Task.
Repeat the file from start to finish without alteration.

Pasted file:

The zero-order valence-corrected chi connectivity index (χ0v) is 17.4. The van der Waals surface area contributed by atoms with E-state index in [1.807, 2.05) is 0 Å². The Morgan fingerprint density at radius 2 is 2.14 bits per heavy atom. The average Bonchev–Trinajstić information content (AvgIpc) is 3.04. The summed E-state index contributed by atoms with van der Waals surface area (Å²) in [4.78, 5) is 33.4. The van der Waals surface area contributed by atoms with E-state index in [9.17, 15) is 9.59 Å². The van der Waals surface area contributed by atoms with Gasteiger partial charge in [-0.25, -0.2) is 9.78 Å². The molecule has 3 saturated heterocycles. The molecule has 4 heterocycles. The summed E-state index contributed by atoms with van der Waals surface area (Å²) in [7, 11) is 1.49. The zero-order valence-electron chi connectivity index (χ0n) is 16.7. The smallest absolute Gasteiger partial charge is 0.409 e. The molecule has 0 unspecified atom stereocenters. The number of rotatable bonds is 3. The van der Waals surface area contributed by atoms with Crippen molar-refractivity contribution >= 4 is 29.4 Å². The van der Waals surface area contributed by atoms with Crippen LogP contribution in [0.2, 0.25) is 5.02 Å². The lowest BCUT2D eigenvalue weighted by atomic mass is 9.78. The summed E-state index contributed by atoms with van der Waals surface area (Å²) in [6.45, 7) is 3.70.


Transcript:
The zero-order valence-corrected chi connectivity index (χ0v) is 17.4. The van der Waals surface area contributed by atoms with E-state index in [1.807, 2.05) is 0 Å². The Morgan fingerprint density at radius 2 is 2.14 bits per heavy atom. The average Bonchev–Trinajstić information content (AvgIpc) is 3.04. The summed E-state index contributed by atoms with van der Waals surface area (Å²) in [4.78, 5) is 33.4. The van der Waals surface area contributed by atoms with E-state index in [9.17, 15) is 9.59 Å². The van der Waals surface area contributed by atoms with Gasteiger partial charge in [-0.25, -0.2) is 9.78 Å². The molecule has 3 saturated heterocycles. The molecule has 4 heterocycles. The summed E-state index contributed by atoms with van der Waals surface area (Å²) in [7, 11) is 1.49. The zero-order valence-electron chi connectivity index (χ0n) is 16.7. The smallest absolute Gasteiger partial charge is 0.409 e. The molecule has 0 unspecified atom stereocenters. The number of rotatable bonds is 3. The van der Waals surface area contributed by atoms with Crippen molar-refractivity contribution >= 4 is 29.4 Å². The van der Waals surface area contributed by atoms with Crippen LogP contribution in [0.2, 0.25) is 5.02 Å². The lowest BCUT2D eigenvalue weighted by atomic mass is 9.78. The summed E-state index contributed by atoms with van der Waals surface area (Å²) in [6.45, 7) is 3.70.